Pilates, an eighty-year-old exercise format, has over the last decade gained considerable scientific respect as an effective rehabilitation tool for back muscles weakened by back pain. Pilates is an exercise system founded by Josef Pilates in the 1930s.
It is rapidly gaining popularity with dancers, both modern and ballet, for its apparently remarkable ability to strengthen the body while making muscles lean and strong, rather than stacking up like other muscle-strengthening regimens.
There are many physiotherapists available that provide the best pilates physiotherapy services.
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At the time, one of the first research questions that physicians and related health care professionals sought was to find out what actually happens to the back muscles when back pain occurs.
From clinical practice, physical therapists know in advance that there is a muscle response to pain, but we want scientists to back up clinical results with scientific evidence. The answer came after years of research.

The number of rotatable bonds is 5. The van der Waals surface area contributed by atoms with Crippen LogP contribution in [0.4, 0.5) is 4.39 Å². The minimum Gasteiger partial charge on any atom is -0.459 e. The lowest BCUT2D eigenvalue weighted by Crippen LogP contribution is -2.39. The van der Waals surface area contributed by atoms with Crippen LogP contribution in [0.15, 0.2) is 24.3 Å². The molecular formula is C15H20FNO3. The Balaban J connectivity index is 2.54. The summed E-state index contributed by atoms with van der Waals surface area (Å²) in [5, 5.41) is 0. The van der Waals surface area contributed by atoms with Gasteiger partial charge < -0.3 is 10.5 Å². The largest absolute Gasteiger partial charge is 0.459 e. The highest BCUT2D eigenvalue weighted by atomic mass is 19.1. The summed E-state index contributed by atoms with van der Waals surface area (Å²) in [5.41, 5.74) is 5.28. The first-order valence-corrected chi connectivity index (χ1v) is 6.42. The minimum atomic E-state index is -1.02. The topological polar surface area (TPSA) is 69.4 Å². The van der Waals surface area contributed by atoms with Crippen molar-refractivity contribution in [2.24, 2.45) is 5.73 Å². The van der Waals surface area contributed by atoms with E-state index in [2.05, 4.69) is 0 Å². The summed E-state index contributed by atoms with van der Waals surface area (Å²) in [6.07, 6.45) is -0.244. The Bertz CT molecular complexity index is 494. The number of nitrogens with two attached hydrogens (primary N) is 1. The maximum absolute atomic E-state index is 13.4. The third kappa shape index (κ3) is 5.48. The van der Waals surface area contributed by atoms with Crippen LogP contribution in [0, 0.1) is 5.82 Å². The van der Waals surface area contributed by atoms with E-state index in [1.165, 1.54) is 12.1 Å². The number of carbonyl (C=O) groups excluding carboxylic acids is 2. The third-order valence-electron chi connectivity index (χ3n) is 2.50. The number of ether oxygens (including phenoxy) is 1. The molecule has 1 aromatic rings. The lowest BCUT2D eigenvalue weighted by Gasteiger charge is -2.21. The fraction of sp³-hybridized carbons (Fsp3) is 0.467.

The next question was to examine whether there was a consistent specific and repeated pattern of muscle dysfunction in response to back pain.
The answer proves once again that what we find in clinical practice is correct: there are certain patterns of muscle dysfunction, but also, these patterns do not always correspond to the same diagnosis in different people, which means that each person individually should be examined clinically.
However, the detection of very different patterns of muscle dysfunction has resulted in significant improvements in the assessment and treatment of dysfunction. This means that targeted muscle reduction can be taught to result in increased success in restoring muscles to their pre-back pain state.